Dilworth Plaza — once an ugly, gray expanse of concrete that was as miserable a piece of urban public-space design as any in Philadelphia — will re-open in September, unveiling its renovations in a three-day celebration.
The park, located on the west side of city hall, will include a public space for 400 benches and chairs, a large lawn, tree groves and a fountain.
The new park will also link the Avenue of the Arts with the Benjamin Franklin Parkway and connect the office district with Market East destinations. It will also provide new entrances to SEPTA trains and trolleys and make the Market Street Line as well as subway surface lines accessible by elevator.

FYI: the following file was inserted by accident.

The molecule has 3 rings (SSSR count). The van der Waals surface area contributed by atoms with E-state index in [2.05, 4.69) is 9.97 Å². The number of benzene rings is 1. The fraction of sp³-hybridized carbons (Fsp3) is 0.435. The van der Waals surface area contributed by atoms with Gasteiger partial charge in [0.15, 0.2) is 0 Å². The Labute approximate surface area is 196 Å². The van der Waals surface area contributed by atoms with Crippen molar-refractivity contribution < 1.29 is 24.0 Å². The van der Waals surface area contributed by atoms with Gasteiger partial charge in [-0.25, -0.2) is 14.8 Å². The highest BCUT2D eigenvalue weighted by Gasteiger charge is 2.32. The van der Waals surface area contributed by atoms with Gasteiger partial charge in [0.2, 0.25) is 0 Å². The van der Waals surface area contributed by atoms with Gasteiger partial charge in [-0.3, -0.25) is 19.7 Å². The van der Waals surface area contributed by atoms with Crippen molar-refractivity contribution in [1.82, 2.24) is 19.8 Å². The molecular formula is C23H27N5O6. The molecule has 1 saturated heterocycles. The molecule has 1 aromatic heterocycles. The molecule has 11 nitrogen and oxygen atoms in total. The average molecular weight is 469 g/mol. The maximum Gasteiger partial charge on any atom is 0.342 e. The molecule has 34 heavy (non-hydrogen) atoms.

Dilworth Park offers a further summation at its website:
Dilworth Park is being transformed from an inaccessible, multi-level, hard-surface plaza into a sustainable, well-maintained, green public space without stairs or barriers from the street. By covering existing openings and removing unnecessary walls, steps and barriers, the renovated Dilworth Park will have 20,571 square feet of new useable area (an increase of 21%) resulting in an expanded 120,557-square-foot public space. There will be a large lawn, tree groves, a programmable fountain and space for 400 benches and chairs. The underground is being dramatically improved as a new transit gateway, providing entrances to Broad Street and Market Street subways and the trolley lines. New elevators will make the transit levels accessible for the first time.
City, state, and federal governments picked up most of the bill for the reconstruction; private donors added $15 million.
Previously: Interview: Paul Levy Gets Big Things Done